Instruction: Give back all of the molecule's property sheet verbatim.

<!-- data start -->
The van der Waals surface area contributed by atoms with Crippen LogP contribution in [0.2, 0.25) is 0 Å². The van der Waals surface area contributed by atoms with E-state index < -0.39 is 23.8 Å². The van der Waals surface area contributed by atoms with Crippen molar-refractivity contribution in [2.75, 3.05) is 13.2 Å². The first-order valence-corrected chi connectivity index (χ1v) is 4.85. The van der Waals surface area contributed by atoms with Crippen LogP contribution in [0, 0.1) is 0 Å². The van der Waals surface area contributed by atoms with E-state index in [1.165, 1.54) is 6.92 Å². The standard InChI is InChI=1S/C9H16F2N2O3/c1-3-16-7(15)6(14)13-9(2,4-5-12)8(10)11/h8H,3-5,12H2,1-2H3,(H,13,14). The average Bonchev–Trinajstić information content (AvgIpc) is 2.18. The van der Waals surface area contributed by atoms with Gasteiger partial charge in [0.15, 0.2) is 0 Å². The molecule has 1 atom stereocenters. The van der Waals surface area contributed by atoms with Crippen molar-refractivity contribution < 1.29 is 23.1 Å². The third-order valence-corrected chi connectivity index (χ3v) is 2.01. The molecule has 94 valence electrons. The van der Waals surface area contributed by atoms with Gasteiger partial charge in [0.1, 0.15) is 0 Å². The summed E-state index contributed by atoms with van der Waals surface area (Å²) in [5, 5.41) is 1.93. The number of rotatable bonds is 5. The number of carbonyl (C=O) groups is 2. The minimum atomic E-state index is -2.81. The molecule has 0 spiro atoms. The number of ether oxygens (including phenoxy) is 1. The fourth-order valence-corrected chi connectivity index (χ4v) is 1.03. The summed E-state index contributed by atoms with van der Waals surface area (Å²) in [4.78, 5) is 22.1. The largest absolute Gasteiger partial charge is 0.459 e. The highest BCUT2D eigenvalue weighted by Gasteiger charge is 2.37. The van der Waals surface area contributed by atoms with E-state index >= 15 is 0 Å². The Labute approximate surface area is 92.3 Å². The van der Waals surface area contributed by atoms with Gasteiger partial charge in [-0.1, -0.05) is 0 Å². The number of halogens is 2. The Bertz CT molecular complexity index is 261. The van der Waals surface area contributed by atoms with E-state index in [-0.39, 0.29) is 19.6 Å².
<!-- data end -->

The van der Waals surface area contributed by atoms with Crippen LogP contribution in [0.2, 0.25) is 0 Å². The van der Waals surface area contributed by atoms with E-state index < -0.39 is 23.8 Å². The van der Waals surface area contributed by atoms with Crippen molar-refractivity contribution in [2.75, 3.05) is 13.2 Å². The first-order valence-corrected chi connectivity index (χ1v) is 4.85. The van der Waals surface area contributed by atoms with Crippen LogP contribution in [0, 0.1) is 0 Å². The van der Waals surface area contributed by atoms with E-state index in [1.165, 1.54) is 6.92 Å². The standard InChI is InChI=1S/C9H16F2N2O3/c1-3-16-7(15)6(14)13-9(2,4-5-12)8(10)11/h8H,3-5,12H2,1-2H3,(H,13,14). The average Bonchev–Trinajstić information content (AvgIpc) is 2.18. The van der Waals surface area contributed by atoms with Gasteiger partial charge in [0.15, 0.2) is 0 Å². The molecule has 1 atom stereocenters. The van der Waals surface area contributed by atoms with Crippen molar-refractivity contribution < 1.29 is 23.1 Å². The third-order valence-corrected chi connectivity index (χ3v) is 2.01. The molecule has 94 valence electrons. The van der Waals surface area contributed by atoms with Gasteiger partial charge in [0.1, 0.15) is 0 Å². The summed E-state index contributed by atoms with van der Waals surface area (Å²) in [5, 5.41) is 1.93. The number of rotatable bonds is 5. The number of carbonyl (C=O) groups is 2. The minimum atomic E-state index is -2.81. The molecule has 0 spiro atoms. The number of ether oxygens (including phenoxy) is 1. The fourth-order valence-corrected chi connectivity index (χ4v) is 1.03. The summed E-state index contributed by atoms with van der Waals surface area (Å²) in [4.78, 5) is 22.1. The largest absolute Gasteiger partial charge is 0.459 e. The highest BCUT2D eigenvalue weighted by Gasteiger charge is 2.37. The van der Waals surface area contributed by atoms with E-state index >= 15 is 0 Å². The Labute approximate surface area is 92.3 Å². The van der Waals surface area contributed by atoms with Gasteiger partial charge in [-0.1, -0.05) is 0 Å². The number of halogens is 2. The Bertz CT molecular complexity index is 261. The van der Waals surface area contributed by atoms with E-state index in [-0.39, 0.29) is 19.6 Å².